What She Wore Wednesday - Diamonds
Diamonds, a girls best friend or foe?It is Wednesday again. We have another great guest feature, my sweet sister-in-law, Linnea. Linnea is looking lovely as usual. The accessory we want to focus on is the sparkle she wears everyday, her beautiful diamond wedding ring. I have always loved Linnea's ring, it seems vintage, yet classic, all around beautiful and is something she will never get tired of wearing. However, I love her ring for reasons deeper than its appearance; its origin and the fact that it is a Conflict free diamond. Linnea and her husband have always been an inspiration to me. I remember begin so encouraged, 7 years ago (on Monday - ♥HAPPY ANNIVERSARY!!!♥) that they went out of their way to research and find a local retailer who could provide a certified conflict free diamond.
What is Conflict diamond and why does it matter?Many of you probably recognize the word blood diamond (which is synonymous with conflict diamond) from the movie Blood Diamond. If you haven't seen the movie, I recommend it as it definitely opens your eyes to the fact that our purchases can and do have impacts. According to the UN blood diamonds or conflict diamonds, "...originate from areas controlled by forces or factions opposed to legitimate and internationally recognized governments, and are used to fund military action in opposition to those governments..."
Basically, the sourcing of these diamonds results in and supports human rights abuses, environmental degradation, child labor, and corruption.There have been international efforts to stop the trading of blood diamonds and in 2000 UN adopted the Kimberly Process in hopes to create a system of tracking the origin of diamonds. Unfortunately, this system had turned out to be woefully inadequate and ineffective, and cannot always guarantee that consumers are in fact purchasing a conflict free diamond.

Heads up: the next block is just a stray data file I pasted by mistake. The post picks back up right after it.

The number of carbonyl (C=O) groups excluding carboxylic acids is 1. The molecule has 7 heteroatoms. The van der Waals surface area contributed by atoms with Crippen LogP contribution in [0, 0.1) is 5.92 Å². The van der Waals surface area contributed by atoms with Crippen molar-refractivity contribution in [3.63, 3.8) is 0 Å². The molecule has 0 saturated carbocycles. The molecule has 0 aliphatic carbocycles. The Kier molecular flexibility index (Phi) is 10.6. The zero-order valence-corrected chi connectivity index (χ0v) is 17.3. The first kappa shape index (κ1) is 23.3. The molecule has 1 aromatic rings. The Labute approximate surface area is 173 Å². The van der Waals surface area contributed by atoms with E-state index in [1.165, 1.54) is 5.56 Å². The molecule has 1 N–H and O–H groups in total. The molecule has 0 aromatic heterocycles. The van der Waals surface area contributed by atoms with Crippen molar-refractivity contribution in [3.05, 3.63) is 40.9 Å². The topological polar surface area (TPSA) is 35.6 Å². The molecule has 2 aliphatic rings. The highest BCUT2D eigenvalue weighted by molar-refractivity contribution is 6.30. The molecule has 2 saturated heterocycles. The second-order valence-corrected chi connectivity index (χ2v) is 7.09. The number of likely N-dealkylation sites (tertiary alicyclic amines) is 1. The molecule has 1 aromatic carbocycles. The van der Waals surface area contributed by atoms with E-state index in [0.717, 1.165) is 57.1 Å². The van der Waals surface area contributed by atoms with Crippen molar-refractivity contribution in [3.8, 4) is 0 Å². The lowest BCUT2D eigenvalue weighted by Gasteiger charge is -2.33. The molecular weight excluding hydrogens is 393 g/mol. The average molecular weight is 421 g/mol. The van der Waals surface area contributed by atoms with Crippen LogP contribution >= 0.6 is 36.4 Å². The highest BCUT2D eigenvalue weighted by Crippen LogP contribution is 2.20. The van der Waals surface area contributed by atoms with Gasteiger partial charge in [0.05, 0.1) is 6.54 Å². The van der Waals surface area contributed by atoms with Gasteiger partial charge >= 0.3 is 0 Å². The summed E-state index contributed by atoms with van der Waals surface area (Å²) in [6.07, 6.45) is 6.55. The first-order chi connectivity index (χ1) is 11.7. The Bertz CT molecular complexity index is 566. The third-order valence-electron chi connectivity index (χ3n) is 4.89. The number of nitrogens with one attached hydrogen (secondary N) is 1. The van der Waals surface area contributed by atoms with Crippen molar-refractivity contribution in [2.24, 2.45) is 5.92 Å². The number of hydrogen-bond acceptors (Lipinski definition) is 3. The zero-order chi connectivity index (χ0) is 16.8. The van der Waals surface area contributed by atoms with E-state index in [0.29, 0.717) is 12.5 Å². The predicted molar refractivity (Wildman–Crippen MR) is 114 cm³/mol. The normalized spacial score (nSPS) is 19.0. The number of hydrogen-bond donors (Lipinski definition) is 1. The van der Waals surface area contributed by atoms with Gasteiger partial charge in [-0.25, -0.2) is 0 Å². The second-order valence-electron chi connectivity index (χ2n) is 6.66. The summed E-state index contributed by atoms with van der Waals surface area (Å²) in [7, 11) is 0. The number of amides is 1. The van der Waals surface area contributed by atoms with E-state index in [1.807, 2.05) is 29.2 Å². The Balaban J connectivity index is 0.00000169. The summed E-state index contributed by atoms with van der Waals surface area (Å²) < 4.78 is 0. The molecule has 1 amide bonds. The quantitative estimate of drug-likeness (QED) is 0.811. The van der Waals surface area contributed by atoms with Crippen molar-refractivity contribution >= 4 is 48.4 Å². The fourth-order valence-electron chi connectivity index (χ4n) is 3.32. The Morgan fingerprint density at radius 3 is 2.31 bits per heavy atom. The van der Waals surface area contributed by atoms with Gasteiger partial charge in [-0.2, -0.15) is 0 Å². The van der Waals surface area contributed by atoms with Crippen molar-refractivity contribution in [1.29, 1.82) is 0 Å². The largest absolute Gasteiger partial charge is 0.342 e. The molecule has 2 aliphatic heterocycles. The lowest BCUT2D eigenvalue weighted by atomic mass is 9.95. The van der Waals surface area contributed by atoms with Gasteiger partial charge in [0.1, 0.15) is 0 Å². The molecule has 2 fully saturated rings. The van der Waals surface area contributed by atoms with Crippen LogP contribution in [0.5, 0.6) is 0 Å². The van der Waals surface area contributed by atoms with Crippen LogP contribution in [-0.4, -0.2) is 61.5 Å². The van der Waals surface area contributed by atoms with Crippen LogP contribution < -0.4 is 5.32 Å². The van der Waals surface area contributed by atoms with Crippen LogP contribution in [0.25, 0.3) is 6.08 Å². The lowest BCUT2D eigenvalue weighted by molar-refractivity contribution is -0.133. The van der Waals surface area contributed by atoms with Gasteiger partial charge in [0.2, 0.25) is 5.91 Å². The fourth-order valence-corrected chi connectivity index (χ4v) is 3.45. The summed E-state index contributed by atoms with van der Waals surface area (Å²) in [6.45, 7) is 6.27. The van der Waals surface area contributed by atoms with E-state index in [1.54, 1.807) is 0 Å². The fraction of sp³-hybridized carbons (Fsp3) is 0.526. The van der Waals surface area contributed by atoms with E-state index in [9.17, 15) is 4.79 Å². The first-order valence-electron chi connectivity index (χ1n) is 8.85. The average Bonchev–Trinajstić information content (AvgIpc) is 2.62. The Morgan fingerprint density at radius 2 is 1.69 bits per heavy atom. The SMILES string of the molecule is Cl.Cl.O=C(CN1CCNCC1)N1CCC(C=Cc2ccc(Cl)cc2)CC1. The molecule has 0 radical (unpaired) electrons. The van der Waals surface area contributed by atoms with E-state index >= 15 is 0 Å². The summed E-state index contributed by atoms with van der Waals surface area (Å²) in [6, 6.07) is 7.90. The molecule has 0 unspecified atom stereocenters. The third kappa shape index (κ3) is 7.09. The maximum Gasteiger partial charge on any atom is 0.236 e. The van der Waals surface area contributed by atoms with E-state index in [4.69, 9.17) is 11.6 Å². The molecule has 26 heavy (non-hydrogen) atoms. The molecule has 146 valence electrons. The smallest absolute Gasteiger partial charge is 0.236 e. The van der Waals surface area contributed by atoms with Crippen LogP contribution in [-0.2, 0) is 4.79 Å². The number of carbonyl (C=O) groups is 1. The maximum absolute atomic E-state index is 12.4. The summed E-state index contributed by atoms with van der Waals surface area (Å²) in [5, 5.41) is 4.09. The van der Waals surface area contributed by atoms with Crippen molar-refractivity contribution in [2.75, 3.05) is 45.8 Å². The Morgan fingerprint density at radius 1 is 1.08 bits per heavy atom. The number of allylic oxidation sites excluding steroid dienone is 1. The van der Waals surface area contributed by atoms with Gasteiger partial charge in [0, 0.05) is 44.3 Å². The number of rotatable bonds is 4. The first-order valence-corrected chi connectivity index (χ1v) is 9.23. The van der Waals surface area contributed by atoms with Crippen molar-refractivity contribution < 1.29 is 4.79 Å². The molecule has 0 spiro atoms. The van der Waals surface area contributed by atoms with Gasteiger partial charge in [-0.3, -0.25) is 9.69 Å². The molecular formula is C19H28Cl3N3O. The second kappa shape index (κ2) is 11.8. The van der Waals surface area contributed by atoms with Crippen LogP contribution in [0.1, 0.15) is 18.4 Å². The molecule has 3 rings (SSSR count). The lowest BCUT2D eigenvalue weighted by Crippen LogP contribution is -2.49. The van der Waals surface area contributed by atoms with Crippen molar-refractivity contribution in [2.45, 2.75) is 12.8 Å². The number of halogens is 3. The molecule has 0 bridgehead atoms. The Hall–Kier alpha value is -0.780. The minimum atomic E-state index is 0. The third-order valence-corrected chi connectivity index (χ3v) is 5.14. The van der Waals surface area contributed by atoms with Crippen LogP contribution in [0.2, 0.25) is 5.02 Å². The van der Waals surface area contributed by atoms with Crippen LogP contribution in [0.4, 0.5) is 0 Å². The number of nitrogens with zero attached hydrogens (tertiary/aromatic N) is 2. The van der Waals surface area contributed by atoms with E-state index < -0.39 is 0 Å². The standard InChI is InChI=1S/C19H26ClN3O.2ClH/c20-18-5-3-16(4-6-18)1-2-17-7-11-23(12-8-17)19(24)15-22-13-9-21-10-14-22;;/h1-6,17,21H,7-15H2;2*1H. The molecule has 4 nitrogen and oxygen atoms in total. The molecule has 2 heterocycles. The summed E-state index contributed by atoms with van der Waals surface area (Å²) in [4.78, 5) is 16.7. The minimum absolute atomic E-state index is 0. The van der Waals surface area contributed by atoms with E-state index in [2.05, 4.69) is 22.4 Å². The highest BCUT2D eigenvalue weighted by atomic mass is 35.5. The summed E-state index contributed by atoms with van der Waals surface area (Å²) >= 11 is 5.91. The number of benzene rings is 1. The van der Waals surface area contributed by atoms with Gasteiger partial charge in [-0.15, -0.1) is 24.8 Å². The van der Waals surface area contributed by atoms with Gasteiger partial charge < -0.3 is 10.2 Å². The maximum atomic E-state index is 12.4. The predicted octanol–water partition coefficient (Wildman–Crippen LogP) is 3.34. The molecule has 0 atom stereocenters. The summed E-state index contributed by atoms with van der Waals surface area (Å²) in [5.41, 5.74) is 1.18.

So what is a girl (or boy) who is in the market for a diamond to do?
Purchase a GOVERNMENT CERTIFIED CANADIAN DIAMOND.The Canadian government has created a diamond certification program that tracks diamonds from the mine to the market, so you can be assured of the origin of our diamond. In addition, Canadian diamonds are some of the most ethically sourced diamonds, as the government has strict labor and environmental laws that all producers must follow. For those of us who already have our rings and are planning on keeping them until death do us part, this post probably may seem pointless, but there is still a lot you can do surrounding the issue.
1. Encourage people you know who are considering a diamond purchase to demand conflict free diamonds (Canadian if possible).
2. Start thinking about the origin of all your purchases, jewelry and otherwise. Ask your retailers hard questions about where items were made and under what conditions. Start letting the world know that we care about where our products come from and the impacts behind them!If you would like more information on conflict diamonds, check out the following sources - Foreign Policy - Rough Cut - An investigation into the diamond industry today Global Witness - Conflict Diamonds - Canadian Diamond Certification Process Brilliant Earth - An Ethical Buying Guide Thanks, Linnea, for sharing your lovely ring and inspiring ideals with us!
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